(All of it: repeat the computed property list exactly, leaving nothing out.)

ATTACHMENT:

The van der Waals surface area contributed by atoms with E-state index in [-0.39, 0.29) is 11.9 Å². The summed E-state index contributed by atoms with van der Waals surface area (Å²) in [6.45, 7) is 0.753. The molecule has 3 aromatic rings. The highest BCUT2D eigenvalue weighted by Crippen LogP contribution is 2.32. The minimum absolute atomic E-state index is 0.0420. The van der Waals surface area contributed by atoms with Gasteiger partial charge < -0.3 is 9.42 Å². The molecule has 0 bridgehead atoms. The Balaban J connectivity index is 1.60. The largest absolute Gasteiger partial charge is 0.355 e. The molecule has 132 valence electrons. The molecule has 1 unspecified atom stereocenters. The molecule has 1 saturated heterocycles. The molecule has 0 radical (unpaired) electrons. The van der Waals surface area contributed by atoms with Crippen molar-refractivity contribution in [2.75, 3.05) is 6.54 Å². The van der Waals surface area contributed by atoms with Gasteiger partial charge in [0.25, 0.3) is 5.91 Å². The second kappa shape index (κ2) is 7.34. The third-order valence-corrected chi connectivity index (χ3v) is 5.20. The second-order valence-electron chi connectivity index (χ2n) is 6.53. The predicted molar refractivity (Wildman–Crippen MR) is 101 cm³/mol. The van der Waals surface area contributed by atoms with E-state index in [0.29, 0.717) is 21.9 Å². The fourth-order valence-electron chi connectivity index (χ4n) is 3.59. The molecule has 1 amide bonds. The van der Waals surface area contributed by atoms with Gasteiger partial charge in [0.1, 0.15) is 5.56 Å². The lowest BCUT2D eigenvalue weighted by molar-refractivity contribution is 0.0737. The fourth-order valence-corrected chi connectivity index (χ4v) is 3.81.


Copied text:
The van der Waals surface area contributed by atoms with E-state index in [-0.39, 0.29) is 11.9 Å². The summed E-state index contributed by atoms with van der Waals surface area (Å²) in [6.45, 7) is 0.753. The molecule has 3 aromatic rings. The highest BCUT2D eigenvalue weighted by Crippen LogP contribution is 2.32. The minimum absolute atomic E-state index is 0.0420. The van der Waals surface area contributed by atoms with Gasteiger partial charge < -0.3 is 9.42 Å². The molecule has 0 bridgehead atoms. The Balaban J connectivity index is 1.60. The largest absolute Gasteiger partial charge is 0.355 e. The molecule has 132 valence electrons. The molecule has 1 unspecified atom stereocenters. The molecule has 1 saturated heterocycles. The molecule has 0 radical (unpaired) electrons. The van der Waals surface area contributed by atoms with Crippen molar-refractivity contribution in [2.75, 3.05) is 6.54 Å². The van der Waals surface area contributed by atoms with Gasteiger partial charge in [0.25, 0.3) is 5.91 Å². The second kappa shape index (κ2) is 7.34. The third-order valence-corrected chi connectivity index (χ3v) is 5.20. The second-order valence-electron chi connectivity index (χ2n) is 6.53. The predicted molar refractivity (Wildman–Crippen MR) is 101 cm³/mol. The van der Waals surface area contributed by atoms with E-state index in [0.29, 0.717) is 21.9 Å². The fourth-order valence-electron chi connectivity index (χ4n) is 3.59. The molecule has 1 amide bonds. The van der Waals surface area contributed by atoms with Gasteiger partial charge in [0.1, 0.15) is 5.56 Å². The lowest BCUT2D eigenvalue weighted by molar-refractivity contribution is 0.0737. The fourth-order valence-corrected chi connectivity index (χ4v) is 3.81.